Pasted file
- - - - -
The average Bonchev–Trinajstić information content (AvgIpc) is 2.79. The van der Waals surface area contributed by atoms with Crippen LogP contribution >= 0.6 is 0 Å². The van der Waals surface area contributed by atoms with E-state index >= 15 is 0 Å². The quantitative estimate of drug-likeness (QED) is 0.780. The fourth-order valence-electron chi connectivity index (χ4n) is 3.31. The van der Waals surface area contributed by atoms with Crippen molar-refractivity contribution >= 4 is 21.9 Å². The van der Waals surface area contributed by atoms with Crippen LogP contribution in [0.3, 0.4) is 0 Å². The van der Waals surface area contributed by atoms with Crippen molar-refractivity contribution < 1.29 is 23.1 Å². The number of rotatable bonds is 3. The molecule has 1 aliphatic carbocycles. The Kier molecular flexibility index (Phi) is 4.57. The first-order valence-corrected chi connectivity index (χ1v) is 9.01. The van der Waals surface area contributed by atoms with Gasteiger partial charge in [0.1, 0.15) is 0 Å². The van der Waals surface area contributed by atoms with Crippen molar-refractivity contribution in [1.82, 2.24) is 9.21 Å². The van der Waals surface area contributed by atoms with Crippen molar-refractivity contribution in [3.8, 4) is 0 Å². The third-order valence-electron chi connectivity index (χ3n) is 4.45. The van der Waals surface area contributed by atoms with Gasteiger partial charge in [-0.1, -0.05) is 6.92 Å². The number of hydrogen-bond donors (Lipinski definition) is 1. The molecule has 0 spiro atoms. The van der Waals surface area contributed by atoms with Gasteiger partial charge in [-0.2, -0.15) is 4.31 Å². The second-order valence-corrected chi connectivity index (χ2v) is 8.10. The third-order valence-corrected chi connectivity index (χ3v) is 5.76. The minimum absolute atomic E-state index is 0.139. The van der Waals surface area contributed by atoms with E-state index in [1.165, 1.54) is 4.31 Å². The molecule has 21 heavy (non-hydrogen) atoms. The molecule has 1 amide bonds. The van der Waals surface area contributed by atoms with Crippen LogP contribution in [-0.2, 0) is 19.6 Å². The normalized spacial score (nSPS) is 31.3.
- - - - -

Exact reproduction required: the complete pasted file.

The average Bonchev–Trinajstić information content (AvgIpc) is 2.79. The van der Waals surface area contributed by atoms with Crippen LogP contribution >= 0.6 is 0 Å². The van der Waals surface area contributed by atoms with E-state index >= 15 is 0 Å². The quantitative estimate of drug-likeness (QED) is 0.780. The fourth-order valence-electron chi connectivity index (χ4n) is 3.31. The van der Waals surface area contributed by atoms with Crippen molar-refractivity contribution >= 4 is 21.9 Å². The van der Waals surface area contributed by atoms with Crippen LogP contribution in [0.3, 0.4) is 0 Å². The van der Waals surface area contributed by atoms with Crippen molar-refractivity contribution < 1.29 is 23.1 Å². The number of rotatable bonds is 3. The molecule has 1 aliphatic carbocycles. The Kier molecular flexibility index (Phi) is 4.57. The first-order valence-corrected chi connectivity index (χ1v) is 9.01. The van der Waals surface area contributed by atoms with Gasteiger partial charge in [0.1, 0.15) is 0 Å². The van der Waals surface area contributed by atoms with Crippen molar-refractivity contribution in [1.82, 2.24) is 9.21 Å². The van der Waals surface area contributed by atoms with Crippen molar-refractivity contribution in [3.8, 4) is 0 Å². The third-order valence-electron chi connectivity index (χ3n) is 4.45. The van der Waals surface area contributed by atoms with Gasteiger partial charge in [-0.1, -0.05) is 6.92 Å². The number of hydrogen-bond donors (Lipinski definition) is 1. The molecule has 0 spiro atoms. The van der Waals surface area contributed by atoms with Gasteiger partial charge in [-0.2, -0.15) is 4.31 Å². The second-order valence-corrected chi connectivity index (χ2v) is 8.10. The third-order valence-corrected chi connectivity index (χ3v) is 5.76. The minimum absolute atomic E-state index is 0.139. The van der Waals surface area contributed by atoms with E-state index in [1.165, 1.54) is 4.31 Å². The molecule has 21 heavy (non-hydrogen) atoms. The molecule has 1 amide bonds. The van der Waals surface area contributed by atoms with Crippen LogP contribution in [-0.2, 0) is 19.6 Å². The normalized spacial score (nSPS) is 31.3.